Could a product sold as a dietary supplement really be delivering the benefits that advocates have claimed for decades? That’s what you might be wondering about coenzyme Q10, following recent stories like:
What’s caused all the excitement about CoQ10 is the Q-SYMBIO trial, more properly called “The effect of coenzyme Q10 on morbidity and mortality in chronic heart failure”, presented at the European Society of Cardiology conference last month. I’d normally wait for the full article to come out, and will review it if possible at that time, but the results are too interesting to ignore so I’ll dive into the study and the reaction – which is equally as interesting as a lesson in why scientific skepticism is so important. Continue reading
It’s the Labour Day Long Weekend! Here in Canada, the water is low, the leaves are starting to change colour, and it’s time to go back to school. Enjoy the last few hours of summer. Here’s a few articles of interest, and some topic updates:
Today’s guest post is from a pharmacist who blogs under the pseudonym Avicenna, who looks at the evidence supporting the use of Coenzyme Q10 to treat statin-related muscle pain.
My pharmacy stocks plenty of natural health products (NHPs) and ensuring they can be used safely is challenging, given the limited information available on safety, quality, purity, and efficacy. Answering patient questions is always interesting and often very challenging, as they can often be non-specific. A typical question like “Is product ‘X’ good for treating condition ‘Y’?” can be difficult to answer without gathering some further information. My usual response is, “Let’s talk about this. I want to make sure I give you an answer that is right for you, given your medical conditions.”
I recently spoke with a patient taking atorvastatin (Lipitor), a cholesterol-lowering medication from the “statin” family, who was complaining about muscle pain, and asking about Coenzyme Q10 (CoQ10) for treating that pain. Treating or preventing statin-related muscle pain is a common question, given the popularity of statins and the frequency of the complaint: About 1 in 15 develop this symptom. Before diving into the efficacy of CoQ10, let’s review statins.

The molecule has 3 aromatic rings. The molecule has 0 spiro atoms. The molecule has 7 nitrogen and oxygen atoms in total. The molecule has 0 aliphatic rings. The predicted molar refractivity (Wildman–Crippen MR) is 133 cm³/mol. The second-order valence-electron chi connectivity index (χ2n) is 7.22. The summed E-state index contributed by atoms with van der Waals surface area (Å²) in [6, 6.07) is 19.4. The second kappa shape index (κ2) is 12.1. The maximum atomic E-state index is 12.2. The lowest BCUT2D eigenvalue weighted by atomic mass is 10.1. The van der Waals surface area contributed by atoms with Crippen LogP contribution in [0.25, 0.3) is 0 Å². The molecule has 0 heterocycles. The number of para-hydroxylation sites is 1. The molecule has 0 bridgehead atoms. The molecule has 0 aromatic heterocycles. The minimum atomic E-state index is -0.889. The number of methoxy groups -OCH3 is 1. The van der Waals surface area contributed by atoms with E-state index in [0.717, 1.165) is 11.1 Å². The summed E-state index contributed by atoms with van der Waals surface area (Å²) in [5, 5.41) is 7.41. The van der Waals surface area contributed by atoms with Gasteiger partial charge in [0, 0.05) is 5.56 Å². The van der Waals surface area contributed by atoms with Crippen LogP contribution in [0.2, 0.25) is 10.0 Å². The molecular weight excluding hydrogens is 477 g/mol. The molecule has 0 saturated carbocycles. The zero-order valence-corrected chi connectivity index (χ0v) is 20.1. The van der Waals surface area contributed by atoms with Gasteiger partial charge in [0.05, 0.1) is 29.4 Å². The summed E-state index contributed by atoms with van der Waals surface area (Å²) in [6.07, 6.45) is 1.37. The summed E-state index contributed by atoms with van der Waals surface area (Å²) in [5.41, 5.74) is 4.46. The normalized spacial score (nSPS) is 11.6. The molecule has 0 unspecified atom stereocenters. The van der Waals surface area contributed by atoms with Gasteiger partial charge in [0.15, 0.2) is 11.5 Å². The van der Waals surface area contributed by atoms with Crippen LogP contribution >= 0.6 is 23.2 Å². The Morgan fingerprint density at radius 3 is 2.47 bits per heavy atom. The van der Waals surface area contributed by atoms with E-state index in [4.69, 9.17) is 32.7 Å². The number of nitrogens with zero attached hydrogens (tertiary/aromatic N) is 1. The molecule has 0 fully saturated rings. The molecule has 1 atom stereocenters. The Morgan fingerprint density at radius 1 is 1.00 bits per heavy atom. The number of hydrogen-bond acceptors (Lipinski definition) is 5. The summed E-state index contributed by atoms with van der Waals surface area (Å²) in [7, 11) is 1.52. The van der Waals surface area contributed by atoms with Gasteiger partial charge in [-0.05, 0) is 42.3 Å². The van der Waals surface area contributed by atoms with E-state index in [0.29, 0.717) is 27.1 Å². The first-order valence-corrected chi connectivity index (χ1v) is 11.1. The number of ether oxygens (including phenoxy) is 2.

If you have high blood pressure, are overweight, diabetic, or sedentary, you should know your cholesterol levels: Keeping them in the normal range will lower your death risk in the short and long term. If you need drug therapy to reduce your cholesterol levels, you’re probably on a statin. Statins are a class of highly effective cholesterol-lowering drugs that work to inhibit HMG-CoA [3-hydroxy-3-methyl-glutaryl-CoA] reductase. Statins work by lowering cholesterol points (e.g., low-density lipoprotein (LDL), triglycerides) and/or moderately increasing good cholesterol (i.e., high density lipoprotein (HDL)). High levels of “bad” cholesterol is a contributor to heart disease and other negative cardivascular outcomes. It clogs the arteries that feed oxygen to the heart, and is involved in the process of blood clot formation. Continue reading